In one aspect consistent with the invention, packet communication in an ad hoc network between a sending node of a first cluster and a receiving node of a second cluster is authenticated by certification of the sending and receiving nodes by their respective cluster heads, as evidenced by their providing a session encryption key for the nodes. During the session, packets transmitted are authenticated by encrypting a sequentially selected one of a plurality of unique authentication tags with the session encryption key. Each unique authentication tag is digitally signed by the cluster head of the first cluster and sequentially appended to each packet.
 There are three different scenarios where authentication needs to be performed. First, when a node wishes to join an ad hoc network for the first time, a cluster head, that received a certified public key message from the node, challenges the joining node with a nonce. The joining node responds to the challenge by digitally signing the nonce with its certified private key. The cluster head then responds by giving the joining node a cluster secret key and a cluster head public key. Second, when a node moves from one cluster to another cluster, a cluster head that gains the node as a member performs the procedure for a new node to the network. The cluster head that is losing the node as a member deletes its stored references to the node as member after failing to hear from the node for a period of time.
 Third, when a node of one cluster wishes to communicate with a node of another cluster, a methodology is performed whereby the respective cluster heads for the sending and receiving nodes ensure authentication and message integrity, yet these overhead burden is minimized. For complete confidentiality, the entire packet communicated between nodes has to be encrypted with a session secret key. The session secret key is shared solely by the sending and receiving nodes involved in the communication and therefore serves as authentication. However, in some instances where authentication is emphasized and confidentiality is not critical, it is unnecessary to encrypt the entire packet. In order to prevent message replay problems, strong authentication is included for each packet, ordinarily a series of challenge and response between nodes is necessary, but this imposes excessive delays and packet processing overhead that is not feasible or desirable. Instead, an encrypted authentication tag is appended to each packet, which is sufficient to achieve authentication.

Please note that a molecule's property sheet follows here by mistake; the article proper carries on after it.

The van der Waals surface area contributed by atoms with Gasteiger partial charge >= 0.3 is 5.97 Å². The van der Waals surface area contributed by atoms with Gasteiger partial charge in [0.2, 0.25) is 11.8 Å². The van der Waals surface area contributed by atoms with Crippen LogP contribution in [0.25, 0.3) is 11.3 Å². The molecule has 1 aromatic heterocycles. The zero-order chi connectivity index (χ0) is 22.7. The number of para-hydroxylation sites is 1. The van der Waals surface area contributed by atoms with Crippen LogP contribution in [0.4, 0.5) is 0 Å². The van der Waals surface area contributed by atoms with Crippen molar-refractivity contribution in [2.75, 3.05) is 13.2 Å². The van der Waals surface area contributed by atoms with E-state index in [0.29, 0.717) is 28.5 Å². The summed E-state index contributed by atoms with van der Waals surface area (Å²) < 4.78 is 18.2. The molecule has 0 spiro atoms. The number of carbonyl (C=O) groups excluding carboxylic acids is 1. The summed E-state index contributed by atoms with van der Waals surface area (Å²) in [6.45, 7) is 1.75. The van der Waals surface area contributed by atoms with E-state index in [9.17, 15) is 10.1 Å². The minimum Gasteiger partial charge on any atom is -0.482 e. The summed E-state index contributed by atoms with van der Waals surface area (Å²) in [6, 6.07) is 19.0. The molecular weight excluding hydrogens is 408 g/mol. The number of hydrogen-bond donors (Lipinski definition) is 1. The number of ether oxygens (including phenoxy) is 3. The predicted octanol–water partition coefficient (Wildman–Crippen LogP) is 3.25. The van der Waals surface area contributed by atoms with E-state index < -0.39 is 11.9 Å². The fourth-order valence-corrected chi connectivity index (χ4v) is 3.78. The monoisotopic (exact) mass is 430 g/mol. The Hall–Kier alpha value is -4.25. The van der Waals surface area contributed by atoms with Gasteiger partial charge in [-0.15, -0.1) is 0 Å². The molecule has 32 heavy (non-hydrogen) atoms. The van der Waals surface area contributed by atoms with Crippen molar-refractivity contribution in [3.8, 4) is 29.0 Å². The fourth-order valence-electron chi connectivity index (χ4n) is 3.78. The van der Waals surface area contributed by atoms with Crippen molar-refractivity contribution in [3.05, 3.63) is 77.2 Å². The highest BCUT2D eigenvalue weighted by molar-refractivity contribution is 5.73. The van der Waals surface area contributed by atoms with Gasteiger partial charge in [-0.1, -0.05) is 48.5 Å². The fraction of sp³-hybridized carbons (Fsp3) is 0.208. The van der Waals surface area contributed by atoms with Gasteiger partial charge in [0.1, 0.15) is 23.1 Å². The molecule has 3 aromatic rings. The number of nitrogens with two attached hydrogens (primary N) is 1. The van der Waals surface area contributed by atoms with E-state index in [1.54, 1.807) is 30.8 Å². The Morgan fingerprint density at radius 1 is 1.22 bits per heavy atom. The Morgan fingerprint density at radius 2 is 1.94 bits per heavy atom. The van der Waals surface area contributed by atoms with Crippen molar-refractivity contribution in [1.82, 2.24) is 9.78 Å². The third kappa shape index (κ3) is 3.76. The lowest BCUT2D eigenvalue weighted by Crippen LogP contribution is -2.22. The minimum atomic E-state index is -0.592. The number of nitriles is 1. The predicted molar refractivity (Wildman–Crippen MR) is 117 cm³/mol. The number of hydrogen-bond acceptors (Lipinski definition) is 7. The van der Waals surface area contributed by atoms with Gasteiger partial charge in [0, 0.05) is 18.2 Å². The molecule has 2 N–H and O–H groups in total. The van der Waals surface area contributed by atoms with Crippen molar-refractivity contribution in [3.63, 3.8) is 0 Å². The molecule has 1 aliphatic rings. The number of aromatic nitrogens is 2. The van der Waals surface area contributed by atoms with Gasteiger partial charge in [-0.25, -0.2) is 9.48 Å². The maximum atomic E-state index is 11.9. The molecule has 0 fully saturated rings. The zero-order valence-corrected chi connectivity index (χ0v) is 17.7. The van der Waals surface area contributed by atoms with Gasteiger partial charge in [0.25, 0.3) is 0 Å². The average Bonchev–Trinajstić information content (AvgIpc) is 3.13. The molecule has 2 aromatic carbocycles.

If the sending node wishes to communicate with a receiving node, a session secret key is established that is valid only for a TCP session. If the session is very long, which is uncommon in ad hoc networks, a new session secret key may be exchanged. The session secret key is exchanged after mutual authentication for which their corresponding heads act as certification authority. The cluster head private keys are used to encrypt the session secret key. Each cluster head then decrypts and transmits the session secret key to its corresponding member node who are involved in the session.
 The sending node also requests authentication tags from its cluster head. In response thereto, the cluster head generates a set of “k” random prime numbers, (R1, R2, . . . Rk), that are fairly large. The “k” numbers are encrypted first with the cluster head's private key and then with the cluster secret key, along with a time stamp that is also encrypted so that the authentication tags may be used for a limited amount of time. The time period for which the tags are valid is selected for the degree of security desired or necessary. Each cluster head has a table containing these encrypted, time-stamped authentication tags: E_ck (E_pv(R1, t_v)) to E_ck (E_pv(Rk, T_v)), where E_ck is encryption using the cluster secret key, E_pv is encryption using the cluster head's private key and t_v is the corresponding time stamp.
 The cluster head then transmits the “k” encrypted values E_ck (E_pv(R1, t_v)) to E_ck (E_pv(Rk, T_v)) to at least the sending node that requested the tags. All other member nodes of the cluster could also receive, buffer and use these tags for authentication since the tags have been encrypted with the cluster head's private key.
 The sending node encrypts the authentication tags with the session secret key and sequentially appends each to the packets. The session secret key protects the tags from malicious listeners. The appended tags are also advantageously padded with garbage bits to make isolation of the tag more difficult. In particular, when a window of “w” packets is to be sent, the sending node selects a permutation of size “w” from the “k” authentication tags. To each packet, one of the “w” tags is appended.
 The sender applies a check function to the tags, considering “m” at a time, with the number “m” selected for the application. For example, since the tags are prime numbers, the check function could be as simple as the product of the decrypted tags: check(R0, R1, . . . Rm−1), check(Rm, Rm+1, . . . R2m−1), check(R2m, R2m+1, . . . R3m−1) . . . . This check function result would be unique. The results for each “m” authentication tags is encrypted along with the packets, along with a sequence number for the highest sequence number for the group of “m” tags. The session key is used for this encryption.